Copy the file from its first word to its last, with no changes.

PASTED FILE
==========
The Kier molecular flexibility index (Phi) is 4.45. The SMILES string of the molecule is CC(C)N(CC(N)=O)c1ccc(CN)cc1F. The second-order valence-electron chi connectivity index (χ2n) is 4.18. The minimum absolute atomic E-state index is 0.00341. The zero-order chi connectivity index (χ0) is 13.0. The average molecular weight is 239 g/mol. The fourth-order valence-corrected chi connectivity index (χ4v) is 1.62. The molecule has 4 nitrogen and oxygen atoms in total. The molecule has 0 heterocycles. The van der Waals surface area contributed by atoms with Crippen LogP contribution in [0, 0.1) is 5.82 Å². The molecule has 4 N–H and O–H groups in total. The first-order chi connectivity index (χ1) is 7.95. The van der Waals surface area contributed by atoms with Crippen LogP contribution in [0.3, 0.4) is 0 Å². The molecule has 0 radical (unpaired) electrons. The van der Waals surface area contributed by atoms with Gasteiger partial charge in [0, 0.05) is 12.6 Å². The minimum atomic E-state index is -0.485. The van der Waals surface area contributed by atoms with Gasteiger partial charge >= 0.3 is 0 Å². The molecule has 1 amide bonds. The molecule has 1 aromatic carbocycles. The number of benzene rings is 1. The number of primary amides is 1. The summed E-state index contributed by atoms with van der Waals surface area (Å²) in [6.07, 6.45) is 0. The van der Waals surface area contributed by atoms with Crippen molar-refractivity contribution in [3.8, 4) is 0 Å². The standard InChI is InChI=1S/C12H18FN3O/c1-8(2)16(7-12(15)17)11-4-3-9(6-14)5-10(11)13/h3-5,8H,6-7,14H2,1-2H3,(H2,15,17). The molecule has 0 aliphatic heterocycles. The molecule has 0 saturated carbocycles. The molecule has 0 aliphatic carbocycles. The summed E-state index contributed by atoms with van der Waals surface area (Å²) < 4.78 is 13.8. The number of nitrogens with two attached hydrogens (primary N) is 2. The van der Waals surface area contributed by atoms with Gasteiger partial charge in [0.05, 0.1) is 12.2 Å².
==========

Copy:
The Kier molecular flexibility index (Phi) is 4.45. The SMILES string of the molecule is CC(C)N(CC(N)=O)c1ccc(CN)cc1F. The second-order valence-electron chi connectivity index (χ2n) is 4.18. The minimum absolute atomic E-state index is 0.00341. The zero-order chi connectivity index (χ0) is 13.0. The average molecular weight is 239 g/mol. The fourth-order valence-corrected chi connectivity index (χ4v) is 1.62. The molecule has 4 nitrogen and oxygen atoms in total. The molecule has 0 heterocycles. The van der Waals surface area contributed by atoms with Crippen LogP contribution in [0, 0.1) is 5.82 Å². The molecule has 4 N–H and O–H groups in total. The first-order chi connectivity index (χ1) is 7.95. The van der Waals surface area contributed by atoms with Crippen LogP contribution in [0.3, 0.4) is 0 Å². The molecule has 0 radical (unpaired) electrons. The van der Waals surface area contributed by atoms with Gasteiger partial charge in [0, 0.05) is 12.6 Å². The minimum atomic E-state index is -0.485. The van der Waals surface area contributed by atoms with Gasteiger partial charge >= 0.3 is 0 Å². The molecule has 1 amide bonds. The molecule has 1 aromatic carbocycles. The number of benzene rings is 1. The number of primary amides is 1. The summed E-state index contributed by atoms with van der Waals surface area (Å²) in [6.07, 6.45) is 0. The van der Waals surface area contributed by atoms with Crippen molar-refractivity contribution in [3.8, 4) is 0 Å². The standard InChI is InChI=1S/C12H18FN3O/c1-8(2)16(7-12(15)17)11-4-3-9(6-14)5-10(11)13/h3-5,8H,6-7,14H2,1-2H3,(H2,15,17). The molecule has 0 aliphatic heterocycles. The molecule has 0 saturated carbocycles. The molecule has 0 aliphatic carbocycles. The summed E-state index contributed by atoms with van der Waals surface area (Å²) < 4.78 is 13.8. The number of nitrogens with two attached hydrogens (primary N) is 2. The van der Waals surface area contributed by atoms with Gasteiger partial charge in [0.05, 0.1) is 12.2 Å².